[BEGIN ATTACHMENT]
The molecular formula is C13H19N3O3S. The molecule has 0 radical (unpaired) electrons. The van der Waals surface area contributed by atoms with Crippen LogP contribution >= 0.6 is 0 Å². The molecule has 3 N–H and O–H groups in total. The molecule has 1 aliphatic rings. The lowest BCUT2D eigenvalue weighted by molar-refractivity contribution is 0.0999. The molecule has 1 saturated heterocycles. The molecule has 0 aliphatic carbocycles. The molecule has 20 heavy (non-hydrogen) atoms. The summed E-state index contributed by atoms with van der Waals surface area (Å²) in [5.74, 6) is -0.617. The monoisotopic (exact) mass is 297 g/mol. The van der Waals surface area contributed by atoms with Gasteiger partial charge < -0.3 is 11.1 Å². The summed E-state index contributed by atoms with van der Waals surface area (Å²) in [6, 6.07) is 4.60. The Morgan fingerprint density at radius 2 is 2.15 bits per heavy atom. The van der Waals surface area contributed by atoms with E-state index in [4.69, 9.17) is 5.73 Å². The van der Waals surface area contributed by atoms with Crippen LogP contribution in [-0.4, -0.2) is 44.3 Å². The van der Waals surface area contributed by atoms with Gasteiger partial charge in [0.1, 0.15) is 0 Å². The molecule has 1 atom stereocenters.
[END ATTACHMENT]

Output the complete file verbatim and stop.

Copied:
The molecular formula is C13H19N3O3S. The molecule has 0 radical (unpaired) electrons. The van der Waals surface area contributed by atoms with Crippen LogP contribution >= 0.6 is 0 Å². The molecule has 3 N–H and O–H groups in total. The molecule has 1 aliphatic rings. The lowest BCUT2D eigenvalue weighted by molar-refractivity contribution is 0.0999. The molecule has 1 saturated heterocycles. The molecule has 0 aliphatic carbocycles. The molecule has 20 heavy (non-hydrogen) atoms. The summed E-state index contributed by atoms with van der Waals surface area (Å²) in [5.74, 6) is -0.617. The monoisotopic (exact) mass is 297 g/mol. The van der Waals surface area contributed by atoms with Gasteiger partial charge < -0.3 is 11.1 Å². The summed E-state index contributed by atoms with van der Waals surface area (Å²) in [6, 6.07) is 4.60. The Morgan fingerprint density at radius 2 is 2.15 bits per heavy atom. The van der Waals surface area contributed by atoms with E-state index in [4.69, 9.17) is 5.73 Å². The van der Waals surface area contributed by atoms with Crippen LogP contribution in [-0.4, -0.2) is 44.3 Å². The van der Waals surface area contributed by atoms with Gasteiger partial charge in [0.1, 0.15) is 0 Å². The molecule has 1 atom stereocenters.